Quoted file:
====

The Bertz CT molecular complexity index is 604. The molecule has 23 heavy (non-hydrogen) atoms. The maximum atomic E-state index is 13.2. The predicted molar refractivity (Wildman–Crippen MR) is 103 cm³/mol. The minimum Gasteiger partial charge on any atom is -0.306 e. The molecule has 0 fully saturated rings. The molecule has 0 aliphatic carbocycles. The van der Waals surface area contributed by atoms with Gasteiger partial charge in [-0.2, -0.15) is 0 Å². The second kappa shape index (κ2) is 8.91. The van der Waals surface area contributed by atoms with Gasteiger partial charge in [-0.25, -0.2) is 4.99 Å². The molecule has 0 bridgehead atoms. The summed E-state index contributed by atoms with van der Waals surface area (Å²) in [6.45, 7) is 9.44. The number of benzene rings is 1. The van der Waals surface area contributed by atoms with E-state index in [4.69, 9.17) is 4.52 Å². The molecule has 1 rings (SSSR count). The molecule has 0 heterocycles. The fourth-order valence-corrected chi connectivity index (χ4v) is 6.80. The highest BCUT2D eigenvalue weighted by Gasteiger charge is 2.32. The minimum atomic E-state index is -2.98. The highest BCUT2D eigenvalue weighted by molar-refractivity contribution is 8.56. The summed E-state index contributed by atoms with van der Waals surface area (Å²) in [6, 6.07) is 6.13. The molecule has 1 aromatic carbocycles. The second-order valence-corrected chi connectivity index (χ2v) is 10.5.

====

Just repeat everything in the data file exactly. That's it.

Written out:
The Bertz CT molecular complexity index is 604. The molecule has 23 heavy (non-hydrogen) atoms. The maximum atomic E-state index is 13.2. The predicted molar refractivity (Wildman–Crippen MR) is 103 cm³/mol. The minimum Gasteiger partial charge on any atom is -0.306 e. The molecule has 0 fully saturated rings. The molecule has 0 aliphatic carbocycles. The van der Waals surface area contributed by atoms with Gasteiger partial charge in [-0.2, -0.15) is 0 Å². The second kappa shape index (κ2) is 8.91. The van der Waals surface area contributed by atoms with Gasteiger partial charge in [-0.25, -0.2) is 4.99 Å². The molecule has 0 bridgehead atoms. The summed E-state index contributed by atoms with van der Waals surface area (Å²) in [6.45, 7) is 9.44. The number of benzene rings is 1. The van der Waals surface area contributed by atoms with E-state index in [4.69, 9.17) is 4.52 Å². The molecule has 1 rings (SSSR count). The molecule has 0 heterocycles. The fourth-order valence-corrected chi connectivity index (χ4v) is 6.80. The highest BCUT2D eigenvalue weighted by Gasteiger charge is 2.32. The minimum atomic E-state index is -2.98. The highest BCUT2D eigenvalue weighted by molar-refractivity contribution is 8.56. The summed E-state index contributed by atoms with van der Waals surface area (Å²) in [6, 6.07) is 6.13. The molecule has 1 aromatic carbocycles. The second-order valence-corrected chi connectivity index (χ2v) is 10.5.